Here’s a potentially touchy question: Does your training make you a healthier person? Do I get a resounding roar of “Yes,” or do I hear crickets? How many bold souls will admit that honestly, no, their training is not contributing to their health, but may in fact be damaging it?
I’ll be the first to admit it. My training does not, in any way, maximize health. I think this is a point more of us need to be honest with ourselves about before we can help other people.
Here’s what I mean. Lets just take some general qualities of performance and body composition: strength, size, body fat %, flexibility, and endurance. Just throwing out some hypothetical numbers, a person (man, for this example) training to optimize health should reasonably be expected possess these general abilities/qualities:
Weigh 170-180ish (for a normal sized guy) at 10-15% bodyfat
Perform adequately for most measures of flexbility/mobility (be able to hinge forward and touch the floor, be able to touch their hands behind the back with one arm over the shoulder and one arm coming from beneath, etc.)
Run a 5k in 24:00
Now, I’m sure we could quibble that some of those numbers are a little too high or too low, but I think most of us can agree that the person I just described is probably quite healthy.
Let us now assume that this person decides to take up competitive powerlifting or competitive marathon running. Do you honestly think they become more healthy by pushing their strength or endurance to crazy levels at the expense of everything else? What if he decided to become a contortionist and did everything possible to drop muscle mass to be able to attain insane levels of mobility? What if he wanted to diet down to 4% bodyfat for a physique show, or get as huge as possible for bodybuilding? Although all of these things are associated with positive health outcomes (strength, muscle mass, cardiovascular endurance, reasonably low bodyfat, and mobility), pursuing any of them to the elite level does not intrinsically further your health, and it could even be harmful to you depending on your goals, methods, and potential exclusion of training for other physical characteristics and abilities.
I know that, in my training, I’m not doing anything to improve my health by working to improve a 700+ squat. To think otherwise is asinine. I do my best to keep a decent body composition and maintain decent levels of flexibility and conditioning, but I am definitely increasing joint wear and tear which is especially hazardous for cartilage which has poor blood supply and does not repair very well.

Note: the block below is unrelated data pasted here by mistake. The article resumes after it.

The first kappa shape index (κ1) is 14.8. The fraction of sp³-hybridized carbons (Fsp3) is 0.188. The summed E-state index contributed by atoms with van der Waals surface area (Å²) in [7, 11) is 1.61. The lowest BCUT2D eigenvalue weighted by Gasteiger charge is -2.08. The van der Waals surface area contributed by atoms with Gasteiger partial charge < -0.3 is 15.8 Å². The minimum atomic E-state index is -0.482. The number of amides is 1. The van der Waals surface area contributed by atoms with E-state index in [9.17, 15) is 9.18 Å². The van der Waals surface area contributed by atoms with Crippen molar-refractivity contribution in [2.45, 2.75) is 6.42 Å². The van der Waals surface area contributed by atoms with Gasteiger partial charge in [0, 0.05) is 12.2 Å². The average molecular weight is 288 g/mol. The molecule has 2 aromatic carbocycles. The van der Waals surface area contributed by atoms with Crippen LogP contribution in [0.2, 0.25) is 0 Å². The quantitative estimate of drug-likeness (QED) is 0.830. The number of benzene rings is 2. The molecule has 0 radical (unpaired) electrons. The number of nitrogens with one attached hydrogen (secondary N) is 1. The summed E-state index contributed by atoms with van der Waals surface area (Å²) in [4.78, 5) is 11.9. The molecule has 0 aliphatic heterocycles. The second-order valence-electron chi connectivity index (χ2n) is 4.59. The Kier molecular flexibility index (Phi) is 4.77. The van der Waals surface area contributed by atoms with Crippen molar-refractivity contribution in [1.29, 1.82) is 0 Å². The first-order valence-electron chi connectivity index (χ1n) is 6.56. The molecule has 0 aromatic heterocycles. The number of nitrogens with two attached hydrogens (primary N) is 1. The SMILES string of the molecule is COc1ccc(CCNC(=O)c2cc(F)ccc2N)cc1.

Of course, joint wear and tear is also a result of excessive running. Cardiovascular disease can result from getting too big (regardless of whether it’s muscle or fat, you still have miles of extra blood vessels your heart has to pump to), dieting down to extreme leanness can cause endocrine disruptions, and (the elephant in the room), the level of training necessary to become truly elite in ANYTHING typically carries with it an intrinsic social cost, whether it be in lost time you could have spend socializing, or stigmas associated with your lifestyle or appearance.
Sure, training solely for performance in a given discipline is more healthy than sitting on the couch eating junk and doing nothing, but is that REALLY a comparison that verifies the healthiness of your pursuit?
I think it’s important to differentiate between training for health and training for performance. I am, obviously, not against training for extreme levels of performance by any means. Nor do I think that training for performance in a given discipline must me unhealthy, just that it can be.
Consider your goals. If your main reason for training is so you can look good, feel good, and live a healthy life, then ignore all the noise out there telling you that you should get down to 4% bodyfat, run a marathon, lift ungodly amounts of weight, etc. Your training is not somehow less important or less productive because you’re not training to break records. Your goals are your goals, and your training is perfect if it serves those goals. If a trainer tries to mold your goals to conform with his or her area of of interest, give them the boot and find someone who prioritizes your goals over their own.
Hopefully, if nothing else, this will serve as a reminder to be congnizant of your goals (or your clients’ goals) and to not fool yourself with false reasons for why you do what you do. If you’re training to be healthy you’re training to be healthy. If you’re training to be a freak, you’re training to be a freak. I think both a perfectly good reasons for training, and you shouldn’t need to fool yourself about your reasons.